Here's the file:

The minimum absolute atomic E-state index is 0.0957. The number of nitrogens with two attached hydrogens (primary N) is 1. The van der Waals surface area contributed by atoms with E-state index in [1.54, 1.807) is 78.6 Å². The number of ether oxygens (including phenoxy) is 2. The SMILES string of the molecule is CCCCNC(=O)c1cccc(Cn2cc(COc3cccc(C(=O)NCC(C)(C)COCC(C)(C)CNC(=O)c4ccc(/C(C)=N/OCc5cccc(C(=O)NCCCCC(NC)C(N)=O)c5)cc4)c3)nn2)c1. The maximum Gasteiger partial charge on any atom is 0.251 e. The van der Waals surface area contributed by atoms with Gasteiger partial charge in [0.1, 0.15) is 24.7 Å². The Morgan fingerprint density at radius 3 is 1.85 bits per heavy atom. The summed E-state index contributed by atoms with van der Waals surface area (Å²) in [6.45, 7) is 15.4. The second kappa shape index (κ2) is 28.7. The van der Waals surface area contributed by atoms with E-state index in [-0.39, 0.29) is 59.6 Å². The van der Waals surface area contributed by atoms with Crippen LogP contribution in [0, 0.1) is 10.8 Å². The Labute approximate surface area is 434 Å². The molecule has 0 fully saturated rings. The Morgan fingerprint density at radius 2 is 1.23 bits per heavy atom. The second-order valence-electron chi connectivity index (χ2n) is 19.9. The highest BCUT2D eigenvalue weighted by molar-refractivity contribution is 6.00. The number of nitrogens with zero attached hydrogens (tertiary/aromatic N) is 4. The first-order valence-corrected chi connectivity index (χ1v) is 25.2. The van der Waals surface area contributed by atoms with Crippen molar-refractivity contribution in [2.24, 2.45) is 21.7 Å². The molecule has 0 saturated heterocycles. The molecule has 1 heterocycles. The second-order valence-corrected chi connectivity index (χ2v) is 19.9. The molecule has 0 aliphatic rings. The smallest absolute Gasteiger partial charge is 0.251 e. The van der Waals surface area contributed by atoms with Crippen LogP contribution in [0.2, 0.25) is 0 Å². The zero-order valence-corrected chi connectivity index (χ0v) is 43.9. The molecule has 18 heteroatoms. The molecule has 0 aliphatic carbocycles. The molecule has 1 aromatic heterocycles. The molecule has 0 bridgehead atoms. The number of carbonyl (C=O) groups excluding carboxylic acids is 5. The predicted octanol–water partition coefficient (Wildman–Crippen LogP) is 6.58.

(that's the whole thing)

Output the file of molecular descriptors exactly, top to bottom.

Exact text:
The minimum absolute atomic E-state index is 0.0957. The number of nitrogens with two attached hydrogens (primary N) is 1. The van der Waals surface area contributed by atoms with E-state index in [1.54, 1.807) is 78.6 Å². The number of ether oxygens (including phenoxy) is 2. The SMILES string of the molecule is CCCCNC(=O)c1cccc(Cn2cc(COc3cccc(C(=O)NCC(C)(C)COCC(C)(C)CNC(=O)c4ccc(/C(C)=N/OCc5cccc(C(=O)NCCCCC(NC)C(N)=O)c5)cc4)c3)nn2)c1. The maximum Gasteiger partial charge on any atom is 0.251 e. The van der Waals surface area contributed by atoms with Gasteiger partial charge in [0.1, 0.15) is 24.7 Å². The Morgan fingerprint density at radius 3 is 1.85 bits per heavy atom. The summed E-state index contributed by atoms with van der Waals surface area (Å²) in [6.45, 7) is 15.4. The second kappa shape index (κ2) is 28.7. The van der Waals surface area contributed by atoms with E-state index in [-0.39, 0.29) is 59.6 Å². The van der Waals surface area contributed by atoms with Crippen LogP contribution in [0, 0.1) is 10.8 Å². The Labute approximate surface area is 434 Å². The molecule has 0 fully saturated rings. The Morgan fingerprint density at radius 2 is 1.23 bits per heavy atom. The second-order valence-electron chi connectivity index (χ2n) is 19.9. The highest BCUT2D eigenvalue weighted by molar-refractivity contribution is 6.00. The number of nitrogens with zero attached hydrogens (tertiary/aromatic N) is 4. The first-order valence-corrected chi connectivity index (χ1v) is 25.2. The van der Waals surface area contributed by atoms with Crippen molar-refractivity contribution in [2.24, 2.45) is 21.7 Å². The molecule has 0 saturated heterocycles. The molecule has 1 heterocycles. The second-order valence-corrected chi connectivity index (χ2v) is 19.9. The molecule has 0 aliphatic rings. The smallest absolute Gasteiger partial charge is 0.251 e. The van der Waals surface area contributed by atoms with Crippen LogP contribution in [0.2, 0.25) is 0 Å². The zero-order valence-corrected chi connectivity index (χ0v) is 43.9. The molecule has 18 heteroatoms. The molecule has 0 aliphatic carbocycles. The molecule has 1 aromatic heterocycles. The molecule has 0 bridgehead atoms. The number of carbonyl (C=O) groups excluding carboxylic acids is 5. The predicted octanol–water partition coefficient (Wildman–Crippen LogP) is 6.58.